one of the major risk factors for global mortality and is estimated to have
caused 9.4 million deaths, according to the WHO Global Status Report on
Non-communicable Diseases in 2014 1.
The National High Blood Pressure
Education Program Coordinating Committee of the National Heart, Lung, and Blood
Institute in United States released the Seventh Report of the Joint National
Committee (JNC) on Prevention, Detection, Evaluation, and Treatment of High
Blood Pressure (the JNC 7 report), on May 14th, 2003 2.
According to this report, a systolic blood pressure (SBP) less than 120 mm Hg
and diastolic blood pressure (DBP) less than 80 mm Hg was considered as normal
blood pressure and a systolic BP of 120 to 139 mm Hg and/or a diastolic BP of
80 to 89 mm Hg was considered as pre-hypertension. The definition of
pre-hypertension remains the same in the latest JNC-8 report published in 2014 3.The
objective of defining this classification of blood pressure was to draw the
attention of clinicians and public in the prevention of hypertension in healthy
people in the pre-hypertensive range of blood pressure. Various studies
conducted in India have shown the prevalence of pre-hypertension in the age
group 20–30 years to be ranging from 24.6 to 65% 4-9.Although pre-hypertension is an asymptomatic condition, it
chronically evolves into a major risk factor for cardiovascular,
cerebrovascular, and renal diseases that, in turn, represent crucial causes of
morbidity and mortality.
Stress can cause hypertension through repeated blood pressure
elevations as well as by stimulation of the nervous system to produce large
amounts of vasoconstricting hormones that increase blood pressure. In
these days, stress has become a
prevalent part of people’s lives in very early stage of life; therefore the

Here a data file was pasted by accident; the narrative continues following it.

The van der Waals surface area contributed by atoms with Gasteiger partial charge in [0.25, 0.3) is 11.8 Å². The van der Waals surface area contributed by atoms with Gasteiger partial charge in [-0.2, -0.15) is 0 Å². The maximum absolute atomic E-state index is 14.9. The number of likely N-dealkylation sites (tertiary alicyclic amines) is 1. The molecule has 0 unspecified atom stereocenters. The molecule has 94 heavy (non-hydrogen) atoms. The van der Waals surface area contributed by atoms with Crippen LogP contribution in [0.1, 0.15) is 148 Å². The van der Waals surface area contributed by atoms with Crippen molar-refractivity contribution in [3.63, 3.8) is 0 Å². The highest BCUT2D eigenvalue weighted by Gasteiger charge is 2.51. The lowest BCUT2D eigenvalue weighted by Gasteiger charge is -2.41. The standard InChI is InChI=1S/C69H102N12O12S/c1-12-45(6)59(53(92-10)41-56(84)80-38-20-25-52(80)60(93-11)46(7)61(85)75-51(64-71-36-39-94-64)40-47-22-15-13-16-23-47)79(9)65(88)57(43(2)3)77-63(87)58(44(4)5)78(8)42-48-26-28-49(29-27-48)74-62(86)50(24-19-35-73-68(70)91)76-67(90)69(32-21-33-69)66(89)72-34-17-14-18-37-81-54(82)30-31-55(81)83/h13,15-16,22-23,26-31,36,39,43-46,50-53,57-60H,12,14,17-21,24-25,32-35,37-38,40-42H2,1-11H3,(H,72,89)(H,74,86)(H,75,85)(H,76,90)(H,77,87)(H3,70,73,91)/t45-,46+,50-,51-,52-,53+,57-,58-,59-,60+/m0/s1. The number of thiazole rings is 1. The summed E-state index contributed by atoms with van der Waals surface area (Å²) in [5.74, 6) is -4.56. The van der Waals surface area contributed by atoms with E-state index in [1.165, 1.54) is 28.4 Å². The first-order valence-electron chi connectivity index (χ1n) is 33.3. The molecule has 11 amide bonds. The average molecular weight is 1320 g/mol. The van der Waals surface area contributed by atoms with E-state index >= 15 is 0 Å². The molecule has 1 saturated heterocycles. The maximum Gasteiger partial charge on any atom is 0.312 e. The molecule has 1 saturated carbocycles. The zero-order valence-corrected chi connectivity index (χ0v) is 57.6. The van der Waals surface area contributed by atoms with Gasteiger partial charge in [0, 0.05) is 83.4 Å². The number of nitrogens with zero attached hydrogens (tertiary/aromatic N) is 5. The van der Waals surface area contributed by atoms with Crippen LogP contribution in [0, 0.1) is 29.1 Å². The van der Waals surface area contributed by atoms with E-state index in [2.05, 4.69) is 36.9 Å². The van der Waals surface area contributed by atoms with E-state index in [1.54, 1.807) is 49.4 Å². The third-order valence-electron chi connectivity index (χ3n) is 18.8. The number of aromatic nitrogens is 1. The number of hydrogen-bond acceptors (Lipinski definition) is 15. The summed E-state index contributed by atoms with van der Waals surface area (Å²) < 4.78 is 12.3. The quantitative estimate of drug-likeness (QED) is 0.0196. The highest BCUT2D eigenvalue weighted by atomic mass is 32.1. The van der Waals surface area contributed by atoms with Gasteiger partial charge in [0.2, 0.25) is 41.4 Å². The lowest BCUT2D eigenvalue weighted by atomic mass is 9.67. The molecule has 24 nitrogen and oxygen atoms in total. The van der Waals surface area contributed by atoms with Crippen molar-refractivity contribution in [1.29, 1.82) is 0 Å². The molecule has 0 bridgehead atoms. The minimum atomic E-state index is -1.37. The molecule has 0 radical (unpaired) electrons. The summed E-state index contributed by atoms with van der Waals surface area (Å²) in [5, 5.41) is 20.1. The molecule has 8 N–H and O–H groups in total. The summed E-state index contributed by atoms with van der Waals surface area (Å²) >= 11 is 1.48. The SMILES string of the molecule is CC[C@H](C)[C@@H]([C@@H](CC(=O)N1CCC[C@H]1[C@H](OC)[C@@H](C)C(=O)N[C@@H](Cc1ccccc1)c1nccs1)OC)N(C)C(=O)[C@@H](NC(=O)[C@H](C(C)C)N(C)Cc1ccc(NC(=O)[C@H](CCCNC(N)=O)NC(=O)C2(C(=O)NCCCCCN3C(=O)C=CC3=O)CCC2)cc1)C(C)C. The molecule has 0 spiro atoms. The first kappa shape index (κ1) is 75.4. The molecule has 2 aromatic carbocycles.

effect of stress on blood pressure is of
increasing relevance and importance in young adults.
To find prevalence of pre-hypertension among University Students
To find out association between pre-hypertension and stress
among University Students (18-30 years).
Cross sectional study.
period: Two months (April-May 2018).
population: University Students of Central India (18-30 years).
Sample size: Sample size has been estimated by
OpenEpi software Version 3 using following assumptions-
sided significance level (1-alpha): 95%
estimated sample size is 200.
Sampling strategy: University
students (Undergraduate, Postgraduate, and PhD) from different colleges of
Central India (18-30 years) will be potential participants of the study. We will offer participation till
desired number of participants is recruited.
Criteria: University Students
between 18-30 years (Undergraduate, Postgraduate and PhD).
Criteria: Known hypertensive (both primary and secondary) already on
treatment for hypertension and those not consenting for voluntary participation.
Data collection: Data will be collected by individually
interviewing the participant maintaining confidentiality and privacy. A
structured questionnaire will be prepared. Questionnaire will have socio demographic
variables, blood pressure readings, perceived stress scale. We will be using
the 10 point Perceived Stress Scale that has already been extensively used and
validated in India.
Pre Hypertension: Systolic Blood Pressure of 120 to 139 mm Hg and/or
a diastolic Blood Pressure of 80 to 89 mm Hg is considered as pre-hypertension 10.
Stress: Psychological stress has been defined
as the extent to which persons perceive (appraise) that their demands
exceed their ability to cope.
pre-tested questionnaire will be administered to the subjects after obtaining
their consent. The questionnaire will comprise socio demographic variables like
name, age, gender, profession, category of study, marital status, whether
living with family or not and family history of hypertension and psychiatric
consecutive measurements of systolic and diastolic blood pressure will be
measured by appropriately sized cuff and the bell of a standard stethoscope,